Sunday, August 21, 2011

Southern California Grocery Workers Ready To Go On Strike Over Health Care

Link here.
Ralphs currently pays more than 90 percent of employee health coverage costs, Doyel said. Workers hired before 2004 pay nothing for health insurance while those hired later pay either $7 a week for single coverage or $15 a week for family coverage.

The companies' proposal would raise that to $9 a week for singles and $23 a week for families. That is much lower than the average cost of health care insurance in California, she said.

But Shimpock said that the union is concerned about the long-term sustainability of the health care fund.

"With the amount they're offering now, the fund would go bankrupt by next September," he said. "We're worried about increased costs, of course. But it doesn't matter if premiums are $2 or $200 if the benefits are eventually eliminated."

Nabors Man-Camp Will Be Increased by 150 to 450 -- WIlliston, North Dakota -- Bakken

Link here.
Nabors Corporate Services was requesting approval for an additional 150 beds to a 300-bed facility approved in June.

The Nabors camp would be located off of U.S. Highway 2 in Missouri Ridge Township, with access off of 58th Street.

The camp is located north of the Target Logistics camp north of Williston.

"Are these (300) beds filled yet?" Commissioner Dan Kalil asked.

A Nabors representative replied that the camp itself hasn't been built on-site yet.

However, the representative added that the company had underestimated the number of beds they needed.

No Reason Given Why Protesters Arrested

Police arrest White House environmentalists protesting Keystone XL.

Link here.

No reason given why.

Another Great New York Times Article: Japan Switching to Costly Fossil Fuel

Link here.

This is a great article, the kind of article we were required to read in 10th grade (sophomore) social studies. I loved The New York Times then and I love it now. I did not realize that the front page was part of the op-ed section then but now that I realize that, I find I enjoy it even more enjoyable.

Back to this story:
The generators are helping to replace the 400 million kilowatt-hours of daily electricity production lost this summer because of the shutdown of all but 15 of Japan’s 54 nuclear reactors in the wake of the Fukushima Daiichi disaster. Across the country, dozens of other fossil-fuel plants have been fired up, and Japan is importing billions of dollars worth of liquefied natural gas, coal and oil to keep them running.

Japan, the world’s third-largest user of electricity behind China and the United States, had counted on an expansion of nuclear power to contain energy costs and greenhouse gas emissions. Instead, its nuclear program is in retreat, as the public and government officials urge a sharp reduction in the nation’s reliance on nuclear power and perhaps an end to it altogether.

As its nuclear program implodes, Japan is grappling with a jump in fuel costs, making an economic recovery from the March earthquake and tsunami all the more difficult. Annual fuel expenses could rise by more than 3 trillion yen, or about $39 billion, the government says.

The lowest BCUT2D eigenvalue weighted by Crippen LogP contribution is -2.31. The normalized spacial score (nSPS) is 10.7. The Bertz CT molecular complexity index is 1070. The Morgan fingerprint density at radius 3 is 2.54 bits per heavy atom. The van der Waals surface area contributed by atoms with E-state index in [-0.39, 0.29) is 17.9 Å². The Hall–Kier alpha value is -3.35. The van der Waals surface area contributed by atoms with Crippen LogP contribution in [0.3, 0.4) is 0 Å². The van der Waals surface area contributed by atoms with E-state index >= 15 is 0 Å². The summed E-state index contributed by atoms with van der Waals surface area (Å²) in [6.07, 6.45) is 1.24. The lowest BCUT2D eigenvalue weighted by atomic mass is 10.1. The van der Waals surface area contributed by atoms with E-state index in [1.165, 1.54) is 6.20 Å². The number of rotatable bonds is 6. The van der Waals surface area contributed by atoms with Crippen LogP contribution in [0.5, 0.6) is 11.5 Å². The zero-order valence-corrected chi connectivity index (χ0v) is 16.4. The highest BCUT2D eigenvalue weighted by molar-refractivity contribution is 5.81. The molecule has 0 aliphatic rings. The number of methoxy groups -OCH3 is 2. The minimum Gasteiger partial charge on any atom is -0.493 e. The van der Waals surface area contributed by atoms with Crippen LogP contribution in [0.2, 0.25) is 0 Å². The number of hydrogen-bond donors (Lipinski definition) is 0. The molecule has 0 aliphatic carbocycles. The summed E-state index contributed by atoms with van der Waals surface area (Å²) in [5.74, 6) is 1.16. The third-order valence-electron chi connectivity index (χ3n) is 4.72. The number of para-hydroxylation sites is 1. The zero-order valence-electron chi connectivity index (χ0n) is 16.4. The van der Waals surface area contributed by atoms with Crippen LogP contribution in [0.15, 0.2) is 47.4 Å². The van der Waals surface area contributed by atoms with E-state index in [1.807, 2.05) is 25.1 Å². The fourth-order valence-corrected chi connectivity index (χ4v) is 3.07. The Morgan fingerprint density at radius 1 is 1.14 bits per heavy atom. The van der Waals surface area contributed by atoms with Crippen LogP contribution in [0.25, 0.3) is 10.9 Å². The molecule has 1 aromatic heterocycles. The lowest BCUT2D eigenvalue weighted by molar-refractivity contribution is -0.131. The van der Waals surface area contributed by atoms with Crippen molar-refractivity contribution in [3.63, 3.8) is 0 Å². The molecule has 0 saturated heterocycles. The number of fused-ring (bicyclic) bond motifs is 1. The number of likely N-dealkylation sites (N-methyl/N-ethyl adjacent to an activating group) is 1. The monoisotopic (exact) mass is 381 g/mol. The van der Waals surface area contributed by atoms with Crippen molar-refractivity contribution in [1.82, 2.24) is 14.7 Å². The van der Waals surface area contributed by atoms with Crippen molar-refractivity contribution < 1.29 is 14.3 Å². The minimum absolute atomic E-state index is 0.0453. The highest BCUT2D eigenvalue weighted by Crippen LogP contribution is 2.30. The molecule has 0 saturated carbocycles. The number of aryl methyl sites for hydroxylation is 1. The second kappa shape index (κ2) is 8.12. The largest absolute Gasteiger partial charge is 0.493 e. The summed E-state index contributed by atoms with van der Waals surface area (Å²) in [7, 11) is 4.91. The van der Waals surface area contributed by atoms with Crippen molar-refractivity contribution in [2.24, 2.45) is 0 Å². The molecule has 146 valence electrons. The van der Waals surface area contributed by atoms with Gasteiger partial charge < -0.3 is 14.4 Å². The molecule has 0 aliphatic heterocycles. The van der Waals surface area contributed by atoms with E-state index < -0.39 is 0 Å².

Now couple this with the story of EPA closing dozens of US electric plants -- shutting down one-fifth of the nation's coal capacity.

This is going to be huge for the natural gas industry.

Tesla, by the way, recently retired its $109,000 Roadster. They are now concentrating on a sedan which will be available in 2012. So, if I understand it correctly, Tesla is selling no vehicles right now and won't be until sometime in 2012.

Tesla, by the way, retired its $109,000 electric Roadster earlier this year, and will start concentrating on a sedan which will be available in 2012. So, right now, Tesla is not selling any electric vehicles at all, to the best of my knowledge. 

Buried deep in the story:
Elon Musk, the American entrepreneur and founder of the electric car company, Tesla Motors, was in tsunami-stricken Soma late last month to donate $250,000 to build a solar farm there. He said that he saw potential for renewable energy in Japan, but that cumbersome regulations and government foot-dragging were holding the industry back.

“The cost of solar power has dropped in recent years, but government policy hasn’t caught up to that,” Mr. Musk said in a telephone interview.

One roadblock for renewable power in Japan has been the inability of producers to get an adequate price for their electricity on the market, where they must compete with cheaper power from coal, natural gas and nuclear power. 
So, Japan is going to be severely hurt financially switching to "costly" fossil fuel, and someone things Japan could do better with even more expensive solar power. I can't make this stuff up.

Didn't we just see a story suggesting the demise of solar power in the US? I guess "they're" taking it on the road to Japan. Something tells me Japan has more serious problems to address before going down the solar energy road. But whatever floats their boat. 

More Good News for Onhsore Drillers: Government Will Make It More Expensive to Lease Offshore

Link here.

Rate goes from $40/acre to $100/acre (numbers rounded) for offshore drilling. This makes onshore look all that more attractive and overall effect, all things being equal, is to increase the price of oil. Any additional oil produced using this rationale will simply be bought by China.

Meanwhile, what good is a lease without a permit?